Then, right at the end, Drezner closes in and lands a devastating KO: “I wish that Khanna were right about the power of connectivity. The world would be a better place. I fear, however, that he does not know what he is talking about.”
Tomorrow, here, we’ll have a seven-question interview with Parag Khanna.Tweet
Welcome to our third day of reading Parag Khanna’s new book, CONNECTOGRAPHY: Mapping the Future of Global Civilization. Maps featured in the first post here on Monday and they’re central to today’s post as well. In the introduction to his book, Khanna follows the Prologue with A Note About Maps in which he writes: “Mapping the complex dynamics among the three greatest forces shaping our planet — man, nature, and technology — will require a whole new kind of geographic literacy.” Technologies such as Maptitude, StatPlanet, Project Tango and GeoFusion are some of the new tools of the new cartographic trade when it comes to adding economic and cultural data to maps, and that’s just the start, says Khanna:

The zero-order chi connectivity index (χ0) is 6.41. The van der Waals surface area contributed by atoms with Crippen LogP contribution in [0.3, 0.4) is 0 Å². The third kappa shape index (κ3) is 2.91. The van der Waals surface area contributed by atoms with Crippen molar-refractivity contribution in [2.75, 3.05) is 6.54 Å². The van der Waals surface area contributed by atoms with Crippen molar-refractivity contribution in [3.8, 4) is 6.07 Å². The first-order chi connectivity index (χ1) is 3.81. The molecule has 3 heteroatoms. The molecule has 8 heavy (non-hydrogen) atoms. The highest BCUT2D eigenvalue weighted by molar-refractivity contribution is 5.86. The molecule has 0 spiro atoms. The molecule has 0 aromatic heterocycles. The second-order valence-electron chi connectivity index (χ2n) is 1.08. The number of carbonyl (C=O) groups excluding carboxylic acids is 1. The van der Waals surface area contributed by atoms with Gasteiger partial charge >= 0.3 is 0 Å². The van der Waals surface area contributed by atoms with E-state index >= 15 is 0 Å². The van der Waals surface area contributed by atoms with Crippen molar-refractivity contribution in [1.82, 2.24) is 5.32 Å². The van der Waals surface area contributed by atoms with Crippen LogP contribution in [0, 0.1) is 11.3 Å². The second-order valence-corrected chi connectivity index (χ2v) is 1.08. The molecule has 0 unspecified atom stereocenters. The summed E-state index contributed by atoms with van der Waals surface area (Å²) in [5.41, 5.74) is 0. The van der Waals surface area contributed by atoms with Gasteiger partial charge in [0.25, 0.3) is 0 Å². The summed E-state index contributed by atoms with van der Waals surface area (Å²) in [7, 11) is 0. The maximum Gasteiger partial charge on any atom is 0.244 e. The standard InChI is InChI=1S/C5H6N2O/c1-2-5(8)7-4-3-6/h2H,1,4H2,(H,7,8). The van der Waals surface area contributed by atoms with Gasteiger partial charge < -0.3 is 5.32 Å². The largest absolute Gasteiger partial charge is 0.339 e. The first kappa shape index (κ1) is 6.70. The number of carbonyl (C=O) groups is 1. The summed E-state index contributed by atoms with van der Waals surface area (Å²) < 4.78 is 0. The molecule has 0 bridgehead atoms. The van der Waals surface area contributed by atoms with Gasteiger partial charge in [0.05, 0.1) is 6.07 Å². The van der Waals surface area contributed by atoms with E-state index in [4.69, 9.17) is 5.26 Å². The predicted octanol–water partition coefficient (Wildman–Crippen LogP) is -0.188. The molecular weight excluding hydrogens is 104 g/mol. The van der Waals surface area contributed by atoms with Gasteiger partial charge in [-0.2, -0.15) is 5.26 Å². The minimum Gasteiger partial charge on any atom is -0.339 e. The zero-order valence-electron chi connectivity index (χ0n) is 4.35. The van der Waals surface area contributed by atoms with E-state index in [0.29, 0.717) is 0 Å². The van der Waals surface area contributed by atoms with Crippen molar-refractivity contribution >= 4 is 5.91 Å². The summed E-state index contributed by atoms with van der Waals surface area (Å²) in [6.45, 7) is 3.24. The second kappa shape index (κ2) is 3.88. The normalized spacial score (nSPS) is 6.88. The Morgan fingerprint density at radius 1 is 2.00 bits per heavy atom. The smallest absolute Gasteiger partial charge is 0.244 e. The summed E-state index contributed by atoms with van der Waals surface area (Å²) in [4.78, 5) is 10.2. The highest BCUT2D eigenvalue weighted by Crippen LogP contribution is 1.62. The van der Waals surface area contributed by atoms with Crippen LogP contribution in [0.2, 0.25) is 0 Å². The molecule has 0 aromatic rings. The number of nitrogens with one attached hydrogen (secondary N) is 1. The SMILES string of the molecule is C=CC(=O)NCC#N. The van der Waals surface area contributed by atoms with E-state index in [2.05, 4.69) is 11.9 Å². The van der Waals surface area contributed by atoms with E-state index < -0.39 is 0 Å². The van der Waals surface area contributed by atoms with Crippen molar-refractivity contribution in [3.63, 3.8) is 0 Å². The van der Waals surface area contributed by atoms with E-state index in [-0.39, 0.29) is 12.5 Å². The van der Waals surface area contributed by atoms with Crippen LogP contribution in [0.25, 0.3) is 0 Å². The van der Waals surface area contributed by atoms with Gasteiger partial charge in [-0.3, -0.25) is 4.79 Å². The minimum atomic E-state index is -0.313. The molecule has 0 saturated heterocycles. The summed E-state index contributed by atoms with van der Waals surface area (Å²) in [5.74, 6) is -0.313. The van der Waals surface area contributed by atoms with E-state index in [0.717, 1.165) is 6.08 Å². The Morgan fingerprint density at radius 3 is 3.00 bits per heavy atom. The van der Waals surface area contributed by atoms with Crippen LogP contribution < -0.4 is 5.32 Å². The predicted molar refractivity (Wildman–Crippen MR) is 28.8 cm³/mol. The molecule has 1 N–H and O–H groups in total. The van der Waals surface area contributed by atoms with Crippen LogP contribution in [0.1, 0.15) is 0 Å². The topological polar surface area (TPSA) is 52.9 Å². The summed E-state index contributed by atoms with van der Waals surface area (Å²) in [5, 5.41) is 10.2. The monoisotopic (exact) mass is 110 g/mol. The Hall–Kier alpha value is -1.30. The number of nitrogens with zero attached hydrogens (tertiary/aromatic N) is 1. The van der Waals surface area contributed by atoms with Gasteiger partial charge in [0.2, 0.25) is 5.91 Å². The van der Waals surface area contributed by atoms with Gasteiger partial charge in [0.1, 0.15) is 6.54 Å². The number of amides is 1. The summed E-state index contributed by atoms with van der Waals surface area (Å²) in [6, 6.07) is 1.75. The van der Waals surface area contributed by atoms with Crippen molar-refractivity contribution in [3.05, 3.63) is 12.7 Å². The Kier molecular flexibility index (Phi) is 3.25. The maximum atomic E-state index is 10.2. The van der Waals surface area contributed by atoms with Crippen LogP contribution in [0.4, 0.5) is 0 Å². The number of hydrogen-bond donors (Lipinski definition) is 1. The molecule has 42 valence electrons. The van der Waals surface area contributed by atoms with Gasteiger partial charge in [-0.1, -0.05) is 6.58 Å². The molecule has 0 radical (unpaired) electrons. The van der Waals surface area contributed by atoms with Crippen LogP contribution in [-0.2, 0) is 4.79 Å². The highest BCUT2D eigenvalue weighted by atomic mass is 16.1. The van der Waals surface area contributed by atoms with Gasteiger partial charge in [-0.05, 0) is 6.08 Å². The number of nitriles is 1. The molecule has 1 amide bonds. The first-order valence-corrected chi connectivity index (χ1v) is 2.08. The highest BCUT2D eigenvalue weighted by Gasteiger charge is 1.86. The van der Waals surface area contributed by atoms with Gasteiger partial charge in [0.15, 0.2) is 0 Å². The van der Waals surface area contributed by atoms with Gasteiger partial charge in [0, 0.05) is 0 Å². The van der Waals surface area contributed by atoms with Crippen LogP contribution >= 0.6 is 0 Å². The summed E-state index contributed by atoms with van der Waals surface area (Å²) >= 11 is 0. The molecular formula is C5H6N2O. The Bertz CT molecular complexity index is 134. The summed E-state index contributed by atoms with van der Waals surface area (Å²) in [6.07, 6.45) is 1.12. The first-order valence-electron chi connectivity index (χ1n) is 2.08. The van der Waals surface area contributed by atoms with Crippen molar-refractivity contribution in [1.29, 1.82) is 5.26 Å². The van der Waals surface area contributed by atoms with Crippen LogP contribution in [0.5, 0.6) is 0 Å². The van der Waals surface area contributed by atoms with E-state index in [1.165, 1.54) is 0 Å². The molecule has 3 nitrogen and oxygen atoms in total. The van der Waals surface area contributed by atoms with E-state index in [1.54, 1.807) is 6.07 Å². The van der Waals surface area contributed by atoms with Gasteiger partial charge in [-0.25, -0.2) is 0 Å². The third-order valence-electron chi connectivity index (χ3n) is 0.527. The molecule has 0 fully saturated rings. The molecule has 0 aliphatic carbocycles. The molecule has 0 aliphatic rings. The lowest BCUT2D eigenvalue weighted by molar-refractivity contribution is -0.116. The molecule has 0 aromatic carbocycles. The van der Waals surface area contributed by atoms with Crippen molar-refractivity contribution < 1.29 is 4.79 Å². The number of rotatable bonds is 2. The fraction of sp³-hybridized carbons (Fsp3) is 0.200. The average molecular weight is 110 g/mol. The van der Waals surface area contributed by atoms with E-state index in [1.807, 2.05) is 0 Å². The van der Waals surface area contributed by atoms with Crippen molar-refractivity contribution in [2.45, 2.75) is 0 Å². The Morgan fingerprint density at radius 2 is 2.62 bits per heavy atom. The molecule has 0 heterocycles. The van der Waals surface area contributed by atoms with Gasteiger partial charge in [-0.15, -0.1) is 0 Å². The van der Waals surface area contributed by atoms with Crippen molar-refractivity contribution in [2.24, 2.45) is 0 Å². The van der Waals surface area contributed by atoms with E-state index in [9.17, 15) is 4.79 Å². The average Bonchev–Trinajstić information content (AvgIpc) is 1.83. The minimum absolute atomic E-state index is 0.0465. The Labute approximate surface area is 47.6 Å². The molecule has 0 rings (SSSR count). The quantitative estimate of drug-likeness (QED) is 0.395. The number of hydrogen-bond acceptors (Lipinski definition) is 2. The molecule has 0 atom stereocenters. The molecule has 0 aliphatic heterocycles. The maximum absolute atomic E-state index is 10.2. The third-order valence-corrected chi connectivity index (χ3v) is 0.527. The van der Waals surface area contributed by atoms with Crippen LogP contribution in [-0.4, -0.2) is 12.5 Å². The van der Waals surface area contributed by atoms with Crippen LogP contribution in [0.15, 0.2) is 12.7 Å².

“With the rise of the global sensor network dubbed the ‘Internet of Everything’ (Internet of Things + Internet of People), our maps will perpetually update themselves, providing an animated view into our world, as it really is — even the five thousand commercial aircraft in the sky and the more than ten thousand ships crossing the seas at any given moment. These are the arteries and veins, capillaries and cells, of a planetary economy underpinned by an infrastructural network that can eventually become as efficient as the human body.”